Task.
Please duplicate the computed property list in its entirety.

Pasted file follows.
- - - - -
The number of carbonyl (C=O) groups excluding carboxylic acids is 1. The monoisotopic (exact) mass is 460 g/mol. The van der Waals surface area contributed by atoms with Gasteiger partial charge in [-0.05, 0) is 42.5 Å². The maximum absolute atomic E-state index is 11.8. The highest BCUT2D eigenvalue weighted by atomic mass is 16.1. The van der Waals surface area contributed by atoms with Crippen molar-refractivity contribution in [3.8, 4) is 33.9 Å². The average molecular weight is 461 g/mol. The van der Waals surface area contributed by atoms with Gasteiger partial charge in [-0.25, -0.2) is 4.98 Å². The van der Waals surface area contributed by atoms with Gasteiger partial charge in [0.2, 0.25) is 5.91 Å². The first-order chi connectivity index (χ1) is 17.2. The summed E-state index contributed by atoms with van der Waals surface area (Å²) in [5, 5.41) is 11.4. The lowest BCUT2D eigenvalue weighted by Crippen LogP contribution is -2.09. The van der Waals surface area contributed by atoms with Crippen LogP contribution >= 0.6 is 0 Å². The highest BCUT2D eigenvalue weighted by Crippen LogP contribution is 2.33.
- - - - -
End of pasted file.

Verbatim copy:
The number of carbonyl (C=O) groups excluding carboxylic acids is 1. The monoisotopic (exact) mass is 460 g/mol. The van der Waals surface area contributed by atoms with Gasteiger partial charge in [-0.05, 0) is 42.5 Å². The maximum absolute atomic E-state index is 11.8. The highest BCUT2D eigenvalue weighted by atomic mass is 16.1. The van der Waals surface area contributed by atoms with Crippen molar-refractivity contribution in [3.8, 4) is 33.9 Å². The average molecular weight is 461 g/mol. The van der Waals surface area contributed by atoms with Gasteiger partial charge in [-0.25, -0.2) is 4.98 Å². The van der Waals surface area contributed by atoms with Gasteiger partial charge in [0.2, 0.25) is 5.91 Å². The first-order chi connectivity index (χ1) is 17.2. The summed E-state index contributed by atoms with van der Waals surface area (Å²) in [5, 5.41) is 11.4. The lowest BCUT2D eigenvalue weighted by Crippen LogP contribution is -2.09. The van der Waals surface area contributed by atoms with Crippen LogP contribution >= 0.6 is 0 Å². The highest BCUT2D eigenvalue weighted by Crippen LogP contribution is 2.33.